10 lefty-golfer struggles that right-handers have no idea about
I’d like to think it’s a joke masked as an accusation, and not the other way around. But like all bad jokes (and most poorly lobbed accusations), it’s grown stale rather quickly.
These days, it’s received with all the sincerity and endearment of a particularly fraudulent toupée:
Oh, so you’re one of THOSE?
Yes. As a matter of fact, I am one of THOSE.
A lefty. A southpaw. A mollydooker. A goofy-footed goofy-golfer.
We make up 10 percent of the world and 90 percent of the first-world problems around you. Yes, my palms are ink-stained, my notebooks are uncomfortable, and my playing cards are vulnerable. (And seriously, don’t get me started on scissors.)
But as I’ve come to call the golf world my professional home, I’ve begun to wonder if the sport I adore is also among the hardest for lefties. In baseball, a left-handed pitcher is an incredibly important strategic commodity. In football, left-footed punters are thought to be advantageous for their ability to generate fumbles. In hockey, about 70 percent of NHL players are left-handed shots.
In golf however, the numbers are skewed in the wrong direction for the left-handers. The most recent estimates say lefties make up five-to-seven percent of the North American golf market, with a majority of those hailing from north of the border. For the few and proud still left (see what I did there?), here are 10 struggles with being one of THOSE golfers.
1. It’s impossible to try out clubs
Want to take a few swings with a right-handed club at a golf retail store? Go right ahead!
Want to hit a left-handed club? Well, there’s this year’s Wilson driver, and we’re pretty sure there are a few of last year’s TaylorMades sitting around in the back. And wasn’t there a Callaway out on the floor a few weeks ago? Oh! That’s right, that one got sold.
Oh, and by the way. It’s sort of a pain to set up the launch monitor for a lefty, so unless you’re planning on purchasing something today, could you please swing without?
2. It’s even harder to find used clubs
On eBay, there are more than 35,000 results for the search term “used driver.” But the second you specify that you’re looking for a used left-handed driver, that number drops to less than 2,000. And if you’re looking for a stiff-shafted club, you’re looking at more like 700 options.
That’s still plenty if you’re in desperate need of a used club, but not nearly enough if you’re going bargain hunting. My solution? A full-bag fitting at TrueSpec Golf and a new set of sticks the right way.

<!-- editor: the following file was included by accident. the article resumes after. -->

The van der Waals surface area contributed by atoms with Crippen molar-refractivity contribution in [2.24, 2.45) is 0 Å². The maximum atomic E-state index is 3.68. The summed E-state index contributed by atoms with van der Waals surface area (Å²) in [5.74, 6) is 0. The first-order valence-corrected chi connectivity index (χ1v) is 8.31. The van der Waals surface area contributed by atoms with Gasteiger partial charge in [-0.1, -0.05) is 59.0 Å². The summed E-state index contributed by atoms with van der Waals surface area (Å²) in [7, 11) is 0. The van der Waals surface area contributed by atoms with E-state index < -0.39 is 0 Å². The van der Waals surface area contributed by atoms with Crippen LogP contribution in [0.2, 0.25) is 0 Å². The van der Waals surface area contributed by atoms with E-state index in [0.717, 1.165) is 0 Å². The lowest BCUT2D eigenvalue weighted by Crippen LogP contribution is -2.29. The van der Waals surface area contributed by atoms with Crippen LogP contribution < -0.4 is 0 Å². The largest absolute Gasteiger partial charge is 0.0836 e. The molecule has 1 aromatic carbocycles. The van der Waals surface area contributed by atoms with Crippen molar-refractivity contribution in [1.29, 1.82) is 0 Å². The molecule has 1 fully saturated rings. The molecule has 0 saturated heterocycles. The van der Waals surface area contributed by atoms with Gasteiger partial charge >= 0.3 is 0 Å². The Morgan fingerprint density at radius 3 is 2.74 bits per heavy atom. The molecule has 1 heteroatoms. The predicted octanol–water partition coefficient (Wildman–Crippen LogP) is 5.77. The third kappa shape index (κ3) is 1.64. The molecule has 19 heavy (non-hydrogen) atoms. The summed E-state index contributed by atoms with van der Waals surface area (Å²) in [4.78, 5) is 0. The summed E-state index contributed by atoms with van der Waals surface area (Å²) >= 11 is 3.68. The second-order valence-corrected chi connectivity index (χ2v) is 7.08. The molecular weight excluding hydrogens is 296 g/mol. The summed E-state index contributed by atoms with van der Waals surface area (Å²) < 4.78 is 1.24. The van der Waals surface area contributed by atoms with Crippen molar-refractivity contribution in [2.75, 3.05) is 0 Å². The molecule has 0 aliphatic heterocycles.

3. Speaking of clubs, you never had hand-me-downs
Nope. Not even once. Maybe you got lucky and had a dad or older brother who shared your left-handed affliction. But more likely is that you spent close to your entire bank account on your first set of clubs.
4. Instruction is (even more) confusing
It’s hard enough to teach yourself the inverse of everything you’re reading, and even more so when your instructor starts throwing around terms like “left” and “right.” If we could, as a golf community, alternate to the terms “lead” and “trail,” it’d make things immeasurably easier on the lefties.
5. It’s easy to whiff at the range
Say you’ve gone ahead and purchased a new driver, and you’re looking to take a few swings at the range. Well, you’d better hope that there’s a booth with a tee lined up on the left side, or else you’ll be stuck waiting or hitting wedges and irons.
In the old days, some ranges used to allow golfers to pick up and flip the mat to put the tee on the proper side — a minor (albeit frustrating) inconvenience. But now, ranges are opting to nail their mats to the ground, meaning your options are even fewer.
6. Golf gloves are a streamlined experience
When you walk into most pro shops, you’re greeted by dozens, if not hundreds of glove options. But if you’re looking for the all-important right-hand glove (for a left-handed golfer), you’ll be lucky to have three choices to choose from. Sure, that makes the decision a heck of a lot easier on your part. But if you’re someone who religiously plays with one type of glove, it’s better to order in advance.
7. Check your periphery
Golf etiquette teaches us to position ourselves away from the periphery of the player who is swinging, but what works for a right-handed player might not for a left-handed player. The onus falls on the player to ensure their surroundings are safe, which can cause all sorts of issues when playing with golfers who are used to maneuvering around right-handed players.
8. You’re prone to misinformation
As a lefty, you quickly learn that when a right-handed playing partner tells you your lie “isn’t too bad,” it’s worth a double-check to make sure they didn’t unintentionally mean “not too bad for a righty.”
It certainly isn’t their fault, but your playing partners might not (and often don’t) flip the information they give you to speak through the lens of a lefty.
9. Everyone compares your game to Phil Mickelson’s
Oh how I wish I had a golf game as strong as Phil’s. Now, if you could stop reminding me how much I don’t by encouraging to me to hit a circus shot through the trees, I’d greatly appreciate it.
10. Your game actually *is* kind of like Phil Mickelson’s
Maybe it’s the expression of your right-brain, or maybe you’ve simply spent your life watching Lefty highlights on an endless loop. Either way, you’ve got a bit of Phil’s swagger, or short game prowess, or creativity, or bomb-hitting ability.